KASB Advocacy Tour: School leaders discuss purpose of education, supporting teachersScott Rothschild
The second week of the KASB summer advocacy tour concluded Thursday in Shawnee Mission and Kansas City with discussion on common themes: helping more students be successful, attracting more high-quality teachers, and concerns about school funding issues.
In Kansas City, where a number of educators and district leaders joined board members and Legislators, a major topic was the need to define educational success more broadly than standardized test scores, even if other skills and aptitudes are more difficult to measure.
“We need to look at the real purpose of education, preparing students to work together, solve problems and adopt to change, and not keep putting students in outdated organizations,” said one participant, suggesting the traditional “factory” model of K-12 schools doesn’t reflect changes in employment and social structures.
KASB Executive Director John Heim noted that although educational levels have continued to improve, Kansas had one of the nation’s highest increases in suicides reported in a new national study, indicating important issues are not being addressed.
Sen. Pat Pettey, D-Kansas City, a member of the Senate Education Committee, noted that many initiatives the Kansas Legislature focused on this year, from mental health services to school safety, are not counted as “dollars to the classroom” under state law. As a result, districts can be criticized for misallocation of funds even though they are addressing concerns of Legislature and local constituents.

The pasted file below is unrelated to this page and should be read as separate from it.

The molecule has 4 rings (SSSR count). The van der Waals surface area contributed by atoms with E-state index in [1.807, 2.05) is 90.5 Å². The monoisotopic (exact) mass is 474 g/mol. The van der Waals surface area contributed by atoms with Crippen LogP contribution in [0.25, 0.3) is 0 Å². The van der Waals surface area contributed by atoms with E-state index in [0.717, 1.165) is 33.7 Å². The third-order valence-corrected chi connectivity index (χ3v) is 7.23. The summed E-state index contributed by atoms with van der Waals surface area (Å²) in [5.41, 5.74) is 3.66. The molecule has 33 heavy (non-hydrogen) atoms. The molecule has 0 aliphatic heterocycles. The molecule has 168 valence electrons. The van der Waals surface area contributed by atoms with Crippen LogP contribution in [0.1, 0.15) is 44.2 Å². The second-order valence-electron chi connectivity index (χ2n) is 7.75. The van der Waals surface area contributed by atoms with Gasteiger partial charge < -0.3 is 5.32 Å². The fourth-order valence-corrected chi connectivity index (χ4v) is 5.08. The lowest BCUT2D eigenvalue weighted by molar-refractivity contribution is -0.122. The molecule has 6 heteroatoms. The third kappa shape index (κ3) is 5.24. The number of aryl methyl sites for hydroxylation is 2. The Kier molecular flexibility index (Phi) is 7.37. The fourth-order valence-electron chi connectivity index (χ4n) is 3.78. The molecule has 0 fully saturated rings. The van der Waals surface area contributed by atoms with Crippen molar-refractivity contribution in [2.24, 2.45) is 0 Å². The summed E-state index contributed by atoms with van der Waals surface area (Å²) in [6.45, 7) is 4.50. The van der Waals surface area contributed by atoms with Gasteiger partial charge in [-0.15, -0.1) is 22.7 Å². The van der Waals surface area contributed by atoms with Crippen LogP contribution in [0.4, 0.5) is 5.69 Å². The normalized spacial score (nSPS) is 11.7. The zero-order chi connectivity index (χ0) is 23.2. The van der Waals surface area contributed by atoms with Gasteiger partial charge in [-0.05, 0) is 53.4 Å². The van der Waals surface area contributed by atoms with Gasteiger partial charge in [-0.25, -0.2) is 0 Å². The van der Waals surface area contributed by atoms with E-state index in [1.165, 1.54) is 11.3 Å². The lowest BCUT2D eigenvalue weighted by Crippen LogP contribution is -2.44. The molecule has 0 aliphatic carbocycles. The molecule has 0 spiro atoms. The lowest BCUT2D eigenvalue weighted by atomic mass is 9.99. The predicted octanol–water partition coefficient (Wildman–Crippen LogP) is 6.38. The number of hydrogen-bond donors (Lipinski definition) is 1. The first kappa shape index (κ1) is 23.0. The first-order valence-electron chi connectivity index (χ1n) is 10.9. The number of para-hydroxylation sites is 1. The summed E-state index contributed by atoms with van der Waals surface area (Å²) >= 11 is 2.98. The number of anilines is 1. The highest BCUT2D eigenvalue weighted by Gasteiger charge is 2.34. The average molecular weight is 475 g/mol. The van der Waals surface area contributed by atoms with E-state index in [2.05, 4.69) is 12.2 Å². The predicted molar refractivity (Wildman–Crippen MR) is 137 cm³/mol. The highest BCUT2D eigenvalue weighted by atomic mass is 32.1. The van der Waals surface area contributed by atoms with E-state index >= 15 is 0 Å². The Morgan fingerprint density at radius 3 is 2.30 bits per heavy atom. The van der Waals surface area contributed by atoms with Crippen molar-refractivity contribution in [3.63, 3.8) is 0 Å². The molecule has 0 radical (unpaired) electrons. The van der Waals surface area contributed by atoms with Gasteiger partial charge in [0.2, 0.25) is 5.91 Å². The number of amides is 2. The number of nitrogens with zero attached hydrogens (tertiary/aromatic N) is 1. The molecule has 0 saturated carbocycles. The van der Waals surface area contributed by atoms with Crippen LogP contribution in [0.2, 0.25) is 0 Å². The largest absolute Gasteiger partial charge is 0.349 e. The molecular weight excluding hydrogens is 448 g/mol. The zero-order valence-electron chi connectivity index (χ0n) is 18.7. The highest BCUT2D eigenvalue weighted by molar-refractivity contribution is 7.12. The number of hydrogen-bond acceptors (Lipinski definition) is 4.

Both the Kansas City and Shawnee Mission meetings also discussed a common concern across the state: the growing shortage of qualified educators. In both places, participants said educators themselves share some responsibility, citing the need to encourage students to consider a career in teaching.
Rep. Jerry Stogsdill, D-Prairie Village, a former teacher and Kansas National Education Association president in Shawnee Mission, said the Legislature should restore the teacher due process law repealed in 2014, which he said would give teachers a greater sense of job security when considering employment in Kansas. Shawnee Mission officials noted that their district has adopted due process provisions in the negotiated contract with teachers.
The Shawnee Mission meeting also raised concerns about the statewide cap on school district bond issues. There is speculation the statewide total of bond requests to submit to voters after State Board of Education approval will exceed this year’s cap under state law.
KASB advocacy tour meetings for school leaders, state elected official and candidates will continue next week on Monday in Manhattan (10 a.m.) and Concordia (3 p.m.), Tuesday at the KASB office in Topeka (5:30 p.m.), Wednesday in Olathe (5:30 p.m.) and Thursday in Hutchinson (10 a.m.) (Link for details.)